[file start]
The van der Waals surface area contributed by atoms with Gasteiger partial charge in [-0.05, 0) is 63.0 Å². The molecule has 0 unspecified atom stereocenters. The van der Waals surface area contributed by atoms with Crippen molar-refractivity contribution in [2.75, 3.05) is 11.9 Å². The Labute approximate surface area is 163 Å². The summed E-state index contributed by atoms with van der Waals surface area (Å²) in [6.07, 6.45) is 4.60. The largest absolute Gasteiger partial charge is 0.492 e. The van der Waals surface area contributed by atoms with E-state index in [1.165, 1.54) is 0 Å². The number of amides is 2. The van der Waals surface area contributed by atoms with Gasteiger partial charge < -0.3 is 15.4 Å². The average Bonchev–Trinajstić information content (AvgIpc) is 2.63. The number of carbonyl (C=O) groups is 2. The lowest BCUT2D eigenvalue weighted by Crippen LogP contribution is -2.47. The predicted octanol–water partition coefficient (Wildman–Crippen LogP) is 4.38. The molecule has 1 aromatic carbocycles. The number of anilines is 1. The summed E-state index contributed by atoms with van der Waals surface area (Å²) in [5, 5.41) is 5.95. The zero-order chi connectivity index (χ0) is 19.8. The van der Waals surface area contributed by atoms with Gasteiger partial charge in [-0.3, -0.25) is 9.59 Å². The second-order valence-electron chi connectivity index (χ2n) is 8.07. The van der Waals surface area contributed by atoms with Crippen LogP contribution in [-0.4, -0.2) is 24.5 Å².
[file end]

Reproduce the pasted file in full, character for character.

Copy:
The van der Waals surface area contributed by atoms with Gasteiger partial charge in [-0.05, 0) is 63.0 Å². The molecule has 0 unspecified atom stereocenters. The van der Waals surface area contributed by atoms with Crippen molar-refractivity contribution in [2.75, 3.05) is 11.9 Å². The Labute approximate surface area is 163 Å². The summed E-state index contributed by atoms with van der Waals surface area (Å²) in [6.07, 6.45) is 4.60. The largest absolute Gasteiger partial charge is 0.492 e. The van der Waals surface area contributed by atoms with E-state index in [1.165, 1.54) is 0 Å². The number of amides is 2. The van der Waals surface area contributed by atoms with Gasteiger partial charge < -0.3 is 15.4 Å². The average Bonchev–Trinajstić information content (AvgIpc) is 2.63. The number of carbonyl (C=O) groups is 2. The lowest BCUT2D eigenvalue weighted by Crippen LogP contribution is -2.47. The predicted octanol–water partition coefficient (Wildman–Crippen LogP) is 4.38. The molecule has 1 aromatic carbocycles. The number of anilines is 1. The summed E-state index contributed by atoms with van der Waals surface area (Å²) in [5, 5.41) is 5.95. The zero-order chi connectivity index (χ0) is 19.8. The van der Waals surface area contributed by atoms with Gasteiger partial charge in [-0.3, -0.25) is 9.59 Å². The second-order valence-electron chi connectivity index (χ2n) is 8.07. The van der Waals surface area contributed by atoms with Crippen LogP contribution in [-0.4, -0.2) is 24.5 Å².